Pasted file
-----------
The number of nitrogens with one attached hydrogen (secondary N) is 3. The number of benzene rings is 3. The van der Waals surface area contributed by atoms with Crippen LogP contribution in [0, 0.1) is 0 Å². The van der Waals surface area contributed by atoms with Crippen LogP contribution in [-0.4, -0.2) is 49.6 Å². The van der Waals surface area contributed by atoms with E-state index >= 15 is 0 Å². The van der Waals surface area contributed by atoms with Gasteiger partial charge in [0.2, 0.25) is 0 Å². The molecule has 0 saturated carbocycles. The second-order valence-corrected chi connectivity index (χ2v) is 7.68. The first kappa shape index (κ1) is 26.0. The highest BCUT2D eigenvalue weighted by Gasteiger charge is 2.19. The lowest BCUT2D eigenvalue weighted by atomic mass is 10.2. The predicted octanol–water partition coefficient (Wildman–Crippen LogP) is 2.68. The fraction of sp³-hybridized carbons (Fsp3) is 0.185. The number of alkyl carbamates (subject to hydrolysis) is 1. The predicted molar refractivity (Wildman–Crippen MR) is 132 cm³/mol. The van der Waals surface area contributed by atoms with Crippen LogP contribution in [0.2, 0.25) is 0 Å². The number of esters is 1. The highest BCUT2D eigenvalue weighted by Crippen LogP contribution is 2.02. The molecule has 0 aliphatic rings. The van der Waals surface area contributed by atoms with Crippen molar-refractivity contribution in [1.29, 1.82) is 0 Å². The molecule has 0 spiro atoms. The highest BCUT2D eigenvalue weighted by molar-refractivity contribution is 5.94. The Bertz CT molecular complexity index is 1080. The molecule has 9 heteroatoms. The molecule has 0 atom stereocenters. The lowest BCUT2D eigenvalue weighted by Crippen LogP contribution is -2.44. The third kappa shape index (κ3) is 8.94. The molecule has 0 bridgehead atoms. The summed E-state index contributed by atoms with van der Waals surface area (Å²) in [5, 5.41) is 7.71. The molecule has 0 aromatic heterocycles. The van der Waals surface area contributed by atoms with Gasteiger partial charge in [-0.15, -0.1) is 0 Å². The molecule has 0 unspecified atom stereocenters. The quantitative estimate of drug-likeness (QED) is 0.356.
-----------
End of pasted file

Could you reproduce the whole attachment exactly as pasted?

The number of nitrogens with one attached hydrogen (secondary N) is 3. The number of benzene rings is 3. The van der Waals surface area contributed by atoms with Crippen LogP contribution in [0, 0.1) is 0 Å². The van der Waals surface area contributed by atoms with Crippen LogP contribution in [-0.4, -0.2) is 49.6 Å². The van der Waals surface area contributed by atoms with E-state index >= 15 is 0 Å². The van der Waals surface area contributed by atoms with Gasteiger partial charge in [0.2, 0.25) is 0 Å². The molecule has 0 saturated carbocycles. The second-order valence-corrected chi connectivity index (χ2v) is 7.68. The first kappa shape index (κ1) is 26.0. The highest BCUT2D eigenvalue weighted by Gasteiger charge is 2.19. The lowest BCUT2D eigenvalue weighted by atomic mass is 10.2. The predicted octanol–water partition coefficient (Wildman–Crippen LogP) is 2.68. The fraction of sp³-hybridized carbons (Fsp3) is 0.185. The number of alkyl carbamates (subject to hydrolysis) is 1. The predicted molar refractivity (Wildman–Crippen MR) is 132 cm³/mol. The van der Waals surface area contributed by atoms with Crippen LogP contribution in [0.2, 0.25) is 0 Å². The number of esters is 1. The highest BCUT2D eigenvalue weighted by Crippen LogP contribution is 2.02. The molecule has 0 aliphatic rings. The van der Waals surface area contributed by atoms with Crippen molar-refractivity contribution in [1.29, 1.82) is 0 Å². The molecule has 0 spiro atoms. The highest BCUT2D eigenvalue weighted by molar-refractivity contribution is 5.94. The Bertz CT molecular complexity index is 1080. The molecule has 9 heteroatoms. The molecule has 0 atom stereocenters. The lowest BCUT2D eigenvalue weighted by Crippen LogP contribution is -2.44. The third kappa shape index (κ3) is 8.94. The molecule has 0 bridgehead atoms. The summed E-state index contributed by atoms with van der Waals surface area (Å²) in [5, 5.41) is 7.71. The molecule has 0 aromatic heterocycles. The van der Waals surface area contributed by atoms with Gasteiger partial charge in [-0.15, -0.1) is 0 Å². The molecule has 0 unspecified atom stereocenters. The quantitative estimate of drug-likeness (QED) is 0.356.